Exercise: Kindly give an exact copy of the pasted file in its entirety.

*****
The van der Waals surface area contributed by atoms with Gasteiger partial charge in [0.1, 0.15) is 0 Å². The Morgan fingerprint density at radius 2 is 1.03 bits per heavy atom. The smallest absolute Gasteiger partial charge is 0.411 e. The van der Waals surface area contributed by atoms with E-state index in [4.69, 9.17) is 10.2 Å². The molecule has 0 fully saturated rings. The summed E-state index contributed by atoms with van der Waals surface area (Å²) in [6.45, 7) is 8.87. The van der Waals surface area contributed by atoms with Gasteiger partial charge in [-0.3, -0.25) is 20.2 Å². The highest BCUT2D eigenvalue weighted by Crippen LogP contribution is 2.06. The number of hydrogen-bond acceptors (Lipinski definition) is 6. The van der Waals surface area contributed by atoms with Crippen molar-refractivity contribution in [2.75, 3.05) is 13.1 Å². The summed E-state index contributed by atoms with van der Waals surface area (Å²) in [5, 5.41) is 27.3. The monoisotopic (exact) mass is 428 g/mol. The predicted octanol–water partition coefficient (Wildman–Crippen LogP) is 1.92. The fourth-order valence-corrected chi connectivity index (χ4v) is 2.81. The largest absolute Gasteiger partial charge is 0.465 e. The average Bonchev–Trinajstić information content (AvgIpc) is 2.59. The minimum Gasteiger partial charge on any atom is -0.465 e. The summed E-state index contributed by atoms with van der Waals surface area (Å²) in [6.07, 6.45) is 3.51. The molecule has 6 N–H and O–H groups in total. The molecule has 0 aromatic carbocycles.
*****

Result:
The van der Waals surface area contributed by atoms with Gasteiger partial charge in [0.1, 0.15) is 0 Å². The Morgan fingerprint density at radius 2 is 1.03 bits per heavy atom. The smallest absolute Gasteiger partial charge is 0.411 e. The van der Waals surface area contributed by atoms with E-state index in [4.69, 9.17) is 10.2 Å². The molecule has 0 fully saturated rings. The summed E-state index contributed by atoms with van der Waals surface area (Å²) in [6.45, 7) is 8.87. The van der Waals surface area contributed by atoms with Gasteiger partial charge in [-0.3, -0.25) is 20.2 Å². The highest BCUT2D eigenvalue weighted by Crippen LogP contribution is 2.06. The number of hydrogen-bond acceptors (Lipinski definition) is 6. The van der Waals surface area contributed by atoms with Crippen molar-refractivity contribution in [2.75, 3.05) is 13.1 Å². The summed E-state index contributed by atoms with van der Waals surface area (Å²) in [5, 5.41) is 27.3. The monoisotopic (exact) mass is 428 g/mol. The predicted octanol–water partition coefficient (Wildman–Crippen LogP) is 1.92. The fourth-order valence-corrected chi connectivity index (χ4v) is 2.81. The largest absolute Gasteiger partial charge is 0.465 e. The average Bonchev–Trinajstić information content (AvgIpc) is 2.59. The minimum Gasteiger partial charge on any atom is -0.465 e. The summed E-state index contributed by atoms with van der Waals surface area (Å²) in [6.07, 6.45) is 3.51. The molecule has 6 N–H and O–H groups in total. The molecule has 0 aromatic carbocycles.